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Hemp paper

The largest (legal) use of hemp is currently as hemp paper.


The first proven traces of hemp paper come from China and the period between about 150 and 80 BC.


When all of Europe was still writing on animal skins, scratching clay tablets and chiseling in stone, hemp paper was developed in the motherland of paper as a robust and time-resistant base for writing.


It was not until 1,200 years later that hemp paper made its way to Europe via the Near East.

It became popular in Germany around the 14th century.

In fact, hemp paper remained the paper of choice until the late 1800s, when it was slowly but thoroughly replaced by woodbased paper, which is cheaper but less tear and water resistant.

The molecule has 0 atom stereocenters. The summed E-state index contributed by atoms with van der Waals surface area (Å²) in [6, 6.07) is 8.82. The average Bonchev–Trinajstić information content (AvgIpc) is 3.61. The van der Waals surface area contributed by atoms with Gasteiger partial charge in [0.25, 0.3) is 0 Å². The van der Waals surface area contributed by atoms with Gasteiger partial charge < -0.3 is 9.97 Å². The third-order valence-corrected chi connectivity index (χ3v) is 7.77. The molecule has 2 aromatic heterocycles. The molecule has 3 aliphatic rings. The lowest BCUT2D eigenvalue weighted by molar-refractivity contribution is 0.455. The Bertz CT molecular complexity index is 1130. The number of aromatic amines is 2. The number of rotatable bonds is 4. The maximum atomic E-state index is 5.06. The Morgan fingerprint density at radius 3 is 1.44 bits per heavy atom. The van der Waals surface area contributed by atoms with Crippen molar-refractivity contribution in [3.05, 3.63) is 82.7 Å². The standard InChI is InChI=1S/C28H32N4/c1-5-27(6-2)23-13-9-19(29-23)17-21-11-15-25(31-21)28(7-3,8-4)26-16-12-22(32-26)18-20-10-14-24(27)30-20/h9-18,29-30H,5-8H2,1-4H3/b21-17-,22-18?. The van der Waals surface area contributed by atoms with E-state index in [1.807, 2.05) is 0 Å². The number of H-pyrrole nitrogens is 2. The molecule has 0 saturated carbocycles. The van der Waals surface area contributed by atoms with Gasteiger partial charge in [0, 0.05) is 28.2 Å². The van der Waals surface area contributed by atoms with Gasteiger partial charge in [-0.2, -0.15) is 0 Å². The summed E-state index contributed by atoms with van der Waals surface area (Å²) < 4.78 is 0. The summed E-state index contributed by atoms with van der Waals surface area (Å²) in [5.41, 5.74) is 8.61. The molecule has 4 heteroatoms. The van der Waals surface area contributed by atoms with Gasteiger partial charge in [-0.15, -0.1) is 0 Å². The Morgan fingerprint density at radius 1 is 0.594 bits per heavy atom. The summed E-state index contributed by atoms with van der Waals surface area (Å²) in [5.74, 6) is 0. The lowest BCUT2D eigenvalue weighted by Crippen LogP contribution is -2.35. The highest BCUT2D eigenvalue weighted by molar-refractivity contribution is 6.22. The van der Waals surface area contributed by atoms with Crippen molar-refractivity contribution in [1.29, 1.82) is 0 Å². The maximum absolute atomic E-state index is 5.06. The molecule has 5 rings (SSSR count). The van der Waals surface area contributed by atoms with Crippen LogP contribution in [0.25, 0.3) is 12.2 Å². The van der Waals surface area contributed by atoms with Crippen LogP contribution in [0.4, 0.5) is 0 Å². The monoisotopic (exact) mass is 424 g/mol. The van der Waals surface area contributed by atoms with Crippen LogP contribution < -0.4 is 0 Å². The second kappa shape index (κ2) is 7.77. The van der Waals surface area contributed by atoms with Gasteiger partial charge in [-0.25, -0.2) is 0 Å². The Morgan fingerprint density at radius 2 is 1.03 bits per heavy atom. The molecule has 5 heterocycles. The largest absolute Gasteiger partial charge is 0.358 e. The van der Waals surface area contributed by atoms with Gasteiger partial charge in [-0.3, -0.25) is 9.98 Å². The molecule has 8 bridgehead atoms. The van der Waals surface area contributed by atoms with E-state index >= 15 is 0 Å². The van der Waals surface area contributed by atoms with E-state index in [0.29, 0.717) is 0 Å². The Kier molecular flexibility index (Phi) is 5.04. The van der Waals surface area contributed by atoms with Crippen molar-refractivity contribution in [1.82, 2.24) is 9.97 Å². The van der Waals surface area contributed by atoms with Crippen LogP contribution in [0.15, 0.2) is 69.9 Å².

Although the industrial hemp bred for the hemp paper is free of THC, hemp cultivation was finally banned in Germany from 1982, while in France, Spain and Great Britain hemp could continue to be cultivated, mainly for the production of fine cigarette paper.


Around the year 2000, the total production volume for flax and hemp pulp was 25,000 to 30,000t per year, which was made from about 37,000 to 45,000t of fibers. Up to 80% of the pulp produced in this way is used for special papers (including 95% cigarette paper), only around 20% goes into the standard pulp sector.

Leaf of marijuana in cash hundred dollar bills. A sheet of marijuana for money, dollars an
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